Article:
- The cost of durable medical equipment (wheelchairs, hospital beds, oxygen supplies, artificial limbs, etc.)
Depending on the nature and extent of injury, the future cost of medical care could be anywhere from a few thousand dollars to a few million dollars, hence the need for an expert to project the future medical cost, including the amount needed for a Medicare Set-Aside Agreement. If significant, the future medical cost should be a separated structure settlement created to pay the future medical expenses.
In addition to the calculations of future indemnity cost and future medical cost in the determination of how much future money will be spent on the claim, consideration must be made for the expenses associated with an on-going workers’ compensation claim. This would include the cost of:
- Defense attorney
- Nurse case manager
- Rehabilitation specialist
- Vocational consultant
- Actuarial expert
Structured Settlement Can Create Savings of 30% – 40%
Once the future cost of the claim has been established, the amount of money that can be spent on a structured settlement can be calculated. Using the above example where the future indemnity exposure was $650,000, let’s estimate a future medical exposure of $300,000 and a future claim expense of $50,000. On this hypothetical claim the total exposure is $1,000,000. The claim can be settled for a lump sum payment of $1 million dollars, but it makes a lot more sense to settle the claim with a structured settlement.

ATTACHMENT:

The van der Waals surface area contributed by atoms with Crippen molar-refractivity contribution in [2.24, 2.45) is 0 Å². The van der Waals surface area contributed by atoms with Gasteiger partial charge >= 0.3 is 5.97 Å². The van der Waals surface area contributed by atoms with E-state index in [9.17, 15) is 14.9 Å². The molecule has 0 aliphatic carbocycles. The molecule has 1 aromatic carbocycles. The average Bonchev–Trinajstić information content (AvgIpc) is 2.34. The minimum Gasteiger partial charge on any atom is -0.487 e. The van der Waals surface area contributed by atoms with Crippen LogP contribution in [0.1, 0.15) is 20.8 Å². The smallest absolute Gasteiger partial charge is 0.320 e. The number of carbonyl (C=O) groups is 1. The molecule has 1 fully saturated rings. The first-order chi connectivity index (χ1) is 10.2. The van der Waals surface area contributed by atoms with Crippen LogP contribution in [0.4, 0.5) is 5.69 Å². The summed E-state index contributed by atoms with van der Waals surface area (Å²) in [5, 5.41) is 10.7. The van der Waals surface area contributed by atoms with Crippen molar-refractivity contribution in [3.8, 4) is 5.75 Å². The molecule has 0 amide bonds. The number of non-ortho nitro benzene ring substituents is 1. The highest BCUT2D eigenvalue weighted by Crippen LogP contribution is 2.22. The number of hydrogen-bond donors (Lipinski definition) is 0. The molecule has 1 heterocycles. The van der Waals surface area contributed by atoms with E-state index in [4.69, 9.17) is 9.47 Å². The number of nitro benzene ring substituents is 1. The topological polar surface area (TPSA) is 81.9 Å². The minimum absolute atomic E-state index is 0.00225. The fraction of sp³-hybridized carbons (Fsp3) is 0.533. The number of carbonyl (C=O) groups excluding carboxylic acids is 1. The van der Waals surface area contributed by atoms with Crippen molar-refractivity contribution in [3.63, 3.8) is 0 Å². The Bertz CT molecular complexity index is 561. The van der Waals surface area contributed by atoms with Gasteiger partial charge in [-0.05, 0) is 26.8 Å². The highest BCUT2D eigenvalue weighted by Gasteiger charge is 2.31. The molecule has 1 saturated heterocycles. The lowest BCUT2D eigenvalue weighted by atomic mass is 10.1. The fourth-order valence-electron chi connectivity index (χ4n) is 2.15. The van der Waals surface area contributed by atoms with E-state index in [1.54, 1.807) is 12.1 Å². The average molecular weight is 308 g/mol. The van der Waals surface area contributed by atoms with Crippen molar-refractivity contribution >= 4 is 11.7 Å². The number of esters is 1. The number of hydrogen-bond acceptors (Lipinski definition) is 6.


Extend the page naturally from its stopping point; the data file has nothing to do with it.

The cost of a structure settlement, where annuities are purchased now to cover future indemnity and medical cost, there is often a savings of 30% to 40% of the long term cost of the claim. This is because the life insurance company providing the annuity or annuities will invest the amount paid for the annuity or annuities to provide the future structured settlement payments as they become due. With this example the exposure to the insurer or self-insured employer created by the catastrophic workers’ compensation claim is $1 million. With the structure settlement, the insurer or self-insured employer could save $300,000 to $400,000.
Outside of the cost savings component, structured settlements provide future protection. The employee with the catastrophic injury is often worried about his/her future. Conscientious attorneys will explain to their employee clients how a structured settlement protects them by providing guaranteed future payments of both income and medical care, while also providing them with peace of mind. Hence, the structured settlement reduces claims cost, facilitates the settlement of the catastrophic injury claim and offers the benefits that come with future protection.
Author Michael B. Stack, CPA, Director of Operations, Amaxx Risk Solutions, Inc. is an expert in employer communication systems and part of the Amaxx team helping companies reduce their workers compensation costs by 20% to 50%. He is a writer, speaker, and website publisher. www.reduceyourworkerscomp.com. Contact: email@example.com.